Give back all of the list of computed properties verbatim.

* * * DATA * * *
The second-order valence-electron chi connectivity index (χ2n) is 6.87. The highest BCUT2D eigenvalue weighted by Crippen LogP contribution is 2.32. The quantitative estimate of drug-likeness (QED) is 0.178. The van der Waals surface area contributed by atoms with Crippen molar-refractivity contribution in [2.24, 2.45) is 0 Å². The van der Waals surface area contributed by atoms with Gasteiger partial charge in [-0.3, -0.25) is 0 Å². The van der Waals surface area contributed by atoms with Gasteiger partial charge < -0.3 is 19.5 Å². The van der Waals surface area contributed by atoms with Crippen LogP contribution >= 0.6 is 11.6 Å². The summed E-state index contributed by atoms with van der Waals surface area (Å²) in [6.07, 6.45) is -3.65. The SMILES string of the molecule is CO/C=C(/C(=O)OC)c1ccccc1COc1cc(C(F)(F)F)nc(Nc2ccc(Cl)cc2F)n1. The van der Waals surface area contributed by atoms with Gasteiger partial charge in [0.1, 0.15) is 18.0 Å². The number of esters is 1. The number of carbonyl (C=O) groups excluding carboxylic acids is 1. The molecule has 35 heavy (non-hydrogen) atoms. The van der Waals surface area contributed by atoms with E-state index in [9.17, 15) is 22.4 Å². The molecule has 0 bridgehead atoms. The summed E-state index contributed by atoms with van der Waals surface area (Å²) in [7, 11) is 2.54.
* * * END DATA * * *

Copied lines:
The second-order valence-electron chi connectivity index (χ2n) is 6.87. The highest BCUT2D eigenvalue weighted by Crippen LogP contribution is 2.32. The quantitative estimate of drug-likeness (QED) is 0.178. The van der Waals surface area contributed by atoms with Crippen molar-refractivity contribution in [2.24, 2.45) is 0 Å². The van der Waals surface area contributed by atoms with Gasteiger partial charge in [-0.3, -0.25) is 0 Å². The van der Waals surface area contributed by atoms with Gasteiger partial charge < -0.3 is 19.5 Å². The van der Waals surface area contributed by atoms with Crippen LogP contribution >= 0.6 is 11.6 Å². The summed E-state index contributed by atoms with van der Waals surface area (Å²) in [6.07, 6.45) is -3.65. The SMILES string of the molecule is CO/C=C(/C(=O)OC)c1ccccc1COc1cc(C(F)(F)F)nc(Nc2ccc(Cl)cc2F)n1. The van der Waals surface area contributed by atoms with Gasteiger partial charge in [0.1, 0.15) is 18.0 Å². The number of esters is 1. The number of carbonyl (C=O) groups excluding carboxylic acids is 1. The molecule has 35 heavy (non-hydrogen) atoms. The van der Waals surface area contributed by atoms with E-state index in [9.17, 15) is 22.4 Å². The molecule has 0 bridgehead atoms. The summed E-state index contributed by atoms with van der Waals surface area (Å²) in [7, 11) is 2.54.